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MDC seeks ban on military poll involvement

Vincent Kahiya

THE opposition Movement for Democratic Change (MDC) has filed an urgent High Court application seeking a ban on the use of military, police and intelligence details in the running of elections

as members of the Electoral Supervisory Commission (ESC).

In documents filed in court yesterday, the MDC, through its director of elections Remus Makuwaza, argued that the appointment of police, army and intelligence details to the ESC was illegal according to the Constitution of Zimbabwe and the Electoral Act.

The MDC is being represented in the case by Bryant Elliot of Gill Godlonton & Gerrans.

The application cites as first, second and third respondents the ESC, chief elections officer Brigadier Douglas Nyikayaramba and Justice minister Patrick Chinamasa.

“The secondment of members of the Zimbabwe National Army, including the second respondent, the police force and the Central Intelligence Organisation to the staff of the first respondent (the ESC) is illegal and has not force or effect,” Makuwaza said in his affidavit.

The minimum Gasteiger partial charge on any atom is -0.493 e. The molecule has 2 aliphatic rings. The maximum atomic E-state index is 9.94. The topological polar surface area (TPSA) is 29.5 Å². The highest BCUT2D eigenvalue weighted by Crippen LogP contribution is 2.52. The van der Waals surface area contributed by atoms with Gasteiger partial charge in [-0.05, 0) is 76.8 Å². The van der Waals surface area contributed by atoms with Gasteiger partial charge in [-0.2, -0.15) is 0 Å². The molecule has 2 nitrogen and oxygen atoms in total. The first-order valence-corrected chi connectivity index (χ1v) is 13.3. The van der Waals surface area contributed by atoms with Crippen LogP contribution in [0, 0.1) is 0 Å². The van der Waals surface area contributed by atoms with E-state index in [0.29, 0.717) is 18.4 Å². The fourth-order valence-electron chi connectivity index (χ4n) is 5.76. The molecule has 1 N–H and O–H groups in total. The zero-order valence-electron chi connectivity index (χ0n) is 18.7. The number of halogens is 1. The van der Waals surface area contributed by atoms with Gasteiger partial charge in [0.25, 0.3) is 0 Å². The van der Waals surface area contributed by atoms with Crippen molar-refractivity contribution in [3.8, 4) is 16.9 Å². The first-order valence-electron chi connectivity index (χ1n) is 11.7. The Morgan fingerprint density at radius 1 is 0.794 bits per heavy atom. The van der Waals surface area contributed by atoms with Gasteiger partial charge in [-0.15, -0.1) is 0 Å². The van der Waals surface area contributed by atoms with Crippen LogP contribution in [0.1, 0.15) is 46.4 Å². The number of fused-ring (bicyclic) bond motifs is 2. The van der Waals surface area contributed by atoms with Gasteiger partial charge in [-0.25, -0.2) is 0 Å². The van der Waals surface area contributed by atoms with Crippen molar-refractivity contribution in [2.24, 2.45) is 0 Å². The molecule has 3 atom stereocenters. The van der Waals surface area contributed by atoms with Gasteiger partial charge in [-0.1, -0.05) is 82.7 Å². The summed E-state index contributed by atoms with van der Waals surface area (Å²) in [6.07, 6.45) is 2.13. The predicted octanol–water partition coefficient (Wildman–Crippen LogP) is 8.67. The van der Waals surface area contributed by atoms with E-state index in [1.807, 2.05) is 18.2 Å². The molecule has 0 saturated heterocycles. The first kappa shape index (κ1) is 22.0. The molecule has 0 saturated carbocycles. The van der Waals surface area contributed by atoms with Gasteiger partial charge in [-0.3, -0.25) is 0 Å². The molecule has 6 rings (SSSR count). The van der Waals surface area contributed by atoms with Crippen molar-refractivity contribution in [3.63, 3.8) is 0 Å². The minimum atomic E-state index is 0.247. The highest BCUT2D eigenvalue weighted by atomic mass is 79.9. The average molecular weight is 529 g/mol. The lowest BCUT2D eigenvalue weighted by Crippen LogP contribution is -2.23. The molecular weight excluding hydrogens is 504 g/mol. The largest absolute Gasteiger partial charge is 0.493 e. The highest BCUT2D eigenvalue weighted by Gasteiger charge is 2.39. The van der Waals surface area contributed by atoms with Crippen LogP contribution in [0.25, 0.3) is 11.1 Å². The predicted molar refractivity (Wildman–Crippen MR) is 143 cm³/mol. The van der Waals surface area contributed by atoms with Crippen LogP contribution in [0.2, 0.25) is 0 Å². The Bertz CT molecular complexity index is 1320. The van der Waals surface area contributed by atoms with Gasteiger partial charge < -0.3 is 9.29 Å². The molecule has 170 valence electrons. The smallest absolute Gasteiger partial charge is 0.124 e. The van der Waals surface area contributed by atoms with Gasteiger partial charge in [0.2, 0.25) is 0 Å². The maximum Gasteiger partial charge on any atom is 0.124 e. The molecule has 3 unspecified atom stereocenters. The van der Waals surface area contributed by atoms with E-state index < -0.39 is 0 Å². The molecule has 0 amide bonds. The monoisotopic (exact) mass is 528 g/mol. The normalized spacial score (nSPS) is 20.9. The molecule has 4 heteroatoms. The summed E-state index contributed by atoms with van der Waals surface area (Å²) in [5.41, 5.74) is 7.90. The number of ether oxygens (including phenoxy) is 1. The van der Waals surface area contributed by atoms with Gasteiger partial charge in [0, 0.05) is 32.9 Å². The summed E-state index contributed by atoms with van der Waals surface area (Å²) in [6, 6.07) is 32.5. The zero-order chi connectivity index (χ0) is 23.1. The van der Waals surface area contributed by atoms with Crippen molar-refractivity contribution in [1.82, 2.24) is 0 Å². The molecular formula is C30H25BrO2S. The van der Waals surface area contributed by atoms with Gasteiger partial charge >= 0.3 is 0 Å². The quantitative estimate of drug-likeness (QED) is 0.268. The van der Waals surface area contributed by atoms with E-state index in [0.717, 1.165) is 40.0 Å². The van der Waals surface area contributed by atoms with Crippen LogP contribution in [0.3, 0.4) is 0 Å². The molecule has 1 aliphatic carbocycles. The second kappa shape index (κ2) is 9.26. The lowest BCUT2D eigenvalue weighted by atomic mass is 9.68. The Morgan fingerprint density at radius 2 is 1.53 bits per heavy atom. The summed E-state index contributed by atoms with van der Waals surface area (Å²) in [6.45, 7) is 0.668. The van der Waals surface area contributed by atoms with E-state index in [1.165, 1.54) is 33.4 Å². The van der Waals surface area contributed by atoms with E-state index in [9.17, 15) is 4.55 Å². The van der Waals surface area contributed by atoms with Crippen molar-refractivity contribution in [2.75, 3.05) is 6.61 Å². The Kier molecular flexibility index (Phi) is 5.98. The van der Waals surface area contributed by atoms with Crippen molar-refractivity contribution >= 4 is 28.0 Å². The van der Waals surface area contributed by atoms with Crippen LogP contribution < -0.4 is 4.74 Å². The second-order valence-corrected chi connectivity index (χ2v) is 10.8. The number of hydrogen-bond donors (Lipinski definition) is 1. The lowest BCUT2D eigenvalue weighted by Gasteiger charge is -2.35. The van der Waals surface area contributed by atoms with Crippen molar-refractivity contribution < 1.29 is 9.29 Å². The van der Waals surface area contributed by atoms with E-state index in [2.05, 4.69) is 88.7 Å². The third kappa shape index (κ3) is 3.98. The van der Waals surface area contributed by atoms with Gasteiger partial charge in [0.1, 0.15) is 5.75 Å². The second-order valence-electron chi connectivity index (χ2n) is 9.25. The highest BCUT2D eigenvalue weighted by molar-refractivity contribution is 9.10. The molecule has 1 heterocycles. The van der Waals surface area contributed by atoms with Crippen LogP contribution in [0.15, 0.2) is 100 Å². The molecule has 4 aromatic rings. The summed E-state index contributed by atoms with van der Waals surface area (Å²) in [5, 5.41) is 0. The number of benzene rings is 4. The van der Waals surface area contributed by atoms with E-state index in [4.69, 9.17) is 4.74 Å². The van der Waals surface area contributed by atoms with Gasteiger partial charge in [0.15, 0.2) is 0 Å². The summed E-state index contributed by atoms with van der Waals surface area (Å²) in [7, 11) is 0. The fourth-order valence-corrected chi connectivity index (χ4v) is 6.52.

“The second respondent (Nyikayaramba) is a brigadier in the Zimbabwe National Army which is a very high ranking member of the army. At the same time he purports to be the chief elections officer of the first respondent (the ESC).”

The application comes just a week before the holding of two by-elections in Makonde and Harare Central and local government elections on August 30 and 31.

Makuwaza said the military, the police and intelligence agents were not civil servants and as such should not be part of the ESC staff. Section 11 (1) of the Electoral Act stipulates that personnel to be assigned to the ESC should be civil servants. He said the definition of a civil servant as set out in Section 113 of the Constitution disqualified the army, the police and the CIO from staffing the ESC.

Makuwaza said members of the uniformed forces and the intelligence were biased towards the ruling party as they worked under instruction.

“These people are taught to obey orders without question,” said Makuwaza. “In a democracy such people should not be involved in the process of elections.”

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